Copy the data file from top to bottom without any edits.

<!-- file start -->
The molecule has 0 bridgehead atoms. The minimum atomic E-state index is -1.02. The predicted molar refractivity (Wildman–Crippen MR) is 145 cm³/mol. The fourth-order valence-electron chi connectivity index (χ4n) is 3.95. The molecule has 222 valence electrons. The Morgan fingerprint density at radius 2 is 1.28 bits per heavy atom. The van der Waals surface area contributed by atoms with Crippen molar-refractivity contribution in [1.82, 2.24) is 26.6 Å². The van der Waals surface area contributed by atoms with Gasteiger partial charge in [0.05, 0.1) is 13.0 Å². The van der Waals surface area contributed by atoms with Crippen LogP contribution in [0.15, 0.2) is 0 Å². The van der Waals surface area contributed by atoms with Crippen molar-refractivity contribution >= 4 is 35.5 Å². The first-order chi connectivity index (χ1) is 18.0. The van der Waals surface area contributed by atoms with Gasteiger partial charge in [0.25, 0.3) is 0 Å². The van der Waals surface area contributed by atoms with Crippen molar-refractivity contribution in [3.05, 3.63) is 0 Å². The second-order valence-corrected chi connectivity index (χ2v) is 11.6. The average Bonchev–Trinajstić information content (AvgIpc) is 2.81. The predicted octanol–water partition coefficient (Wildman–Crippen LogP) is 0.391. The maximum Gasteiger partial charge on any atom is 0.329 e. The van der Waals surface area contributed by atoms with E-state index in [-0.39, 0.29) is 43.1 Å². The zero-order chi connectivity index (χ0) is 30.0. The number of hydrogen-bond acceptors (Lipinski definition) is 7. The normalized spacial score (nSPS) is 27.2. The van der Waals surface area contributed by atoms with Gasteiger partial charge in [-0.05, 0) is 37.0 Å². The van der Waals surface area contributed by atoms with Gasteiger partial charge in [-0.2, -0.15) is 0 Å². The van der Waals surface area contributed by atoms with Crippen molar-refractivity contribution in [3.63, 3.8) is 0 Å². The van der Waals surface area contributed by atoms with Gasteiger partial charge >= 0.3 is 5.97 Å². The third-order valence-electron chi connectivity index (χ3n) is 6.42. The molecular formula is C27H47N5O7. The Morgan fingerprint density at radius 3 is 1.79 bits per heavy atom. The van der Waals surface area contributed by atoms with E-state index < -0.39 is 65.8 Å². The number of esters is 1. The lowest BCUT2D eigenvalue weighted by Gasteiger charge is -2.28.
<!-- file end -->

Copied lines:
The molecule has 0 bridgehead atoms. The minimum atomic E-state index is -1.02. The predicted molar refractivity (Wildman–Crippen MR) is 145 cm³/mol. The fourth-order valence-electron chi connectivity index (χ4n) is 3.95. The molecule has 222 valence electrons. The Morgan fingerprint density at radius 2 is 1.28 bits per heavy atom. The van der Waals surface area contributed by atoms with Crippen molar-refractivity contribution in [1.82, 2.24) is 26.6 Å². The van der Waals surface area contributed by atoms with Gasteiger partial charge in [0.05, 0.1) is 13.0 Å². The van der Waals surface area contributed by atoms with Crippen LogP contribution in [0.15, 0.2) is 0 Å². The van der Waals surface area contributed by atoms with Crippen molar-refractivity contribution >= 4 is 35.5 Å². The first-order chi connectivity index (χ1) is 18.0. The van der Waals surface area contributed by atoms with Gasteiger partial charge in [0.25, 0.3) is 0 Å². The van der Waals surface area contributed by atoms with Crippen molar-refractivity contribution in [3.05, 3.63) is 0 Å². The second-order valence-corrected chi connectivity index (χ2v) is 11.6. The average Bonchev–Trinajstić information content (AvgIpc) is 2.81. The predicted octanol–water partition coefficient (Wildman–Crippen LogP) is 0.391. The maximum Gasteiger partial charge on any atom is 0.329 e. The van der Waals surface area contributed by atoms with E-state index in [-0.39, 0.29) is 43.1 Å². The zero-order chi connectivity index (χ0) is 30.0. The number of hydrogen-bond acceptors (Lipinski definition) is 7. The normalized spacial score (nSPS) is 27.2. The van der Waals surface area contributed by atoms with Gasteiger partial charge in [-0.05, 0) is 37.0 Å². The van der Waals surface area contributed by atoms with Gasteiger partial charge in [-0.2, -0.15) is 0 Å². The van der Waals surface area contributed by atoms with Crippen molar-refractivity contribution in [3.63, 3.8) is 0 Å². The van der Waals surface area contributed by atoms with Gasteiger partial charge >= 0.3 is 5.97 Å². The third-order valence-electron chi connectivity index (χ3n) is 6.42. The molecular formula is C27H47N5O7. The Morgan fingerprint density at radius 3 is 1.79 bits per heavy atom. The van der Waals surface area contributed by atoms with E-state index < -0.39 is 65.8 Å². The number of esters is 1. The lowest BCUT2D eigenvalue weighted by Gasteiger charge is -2.28.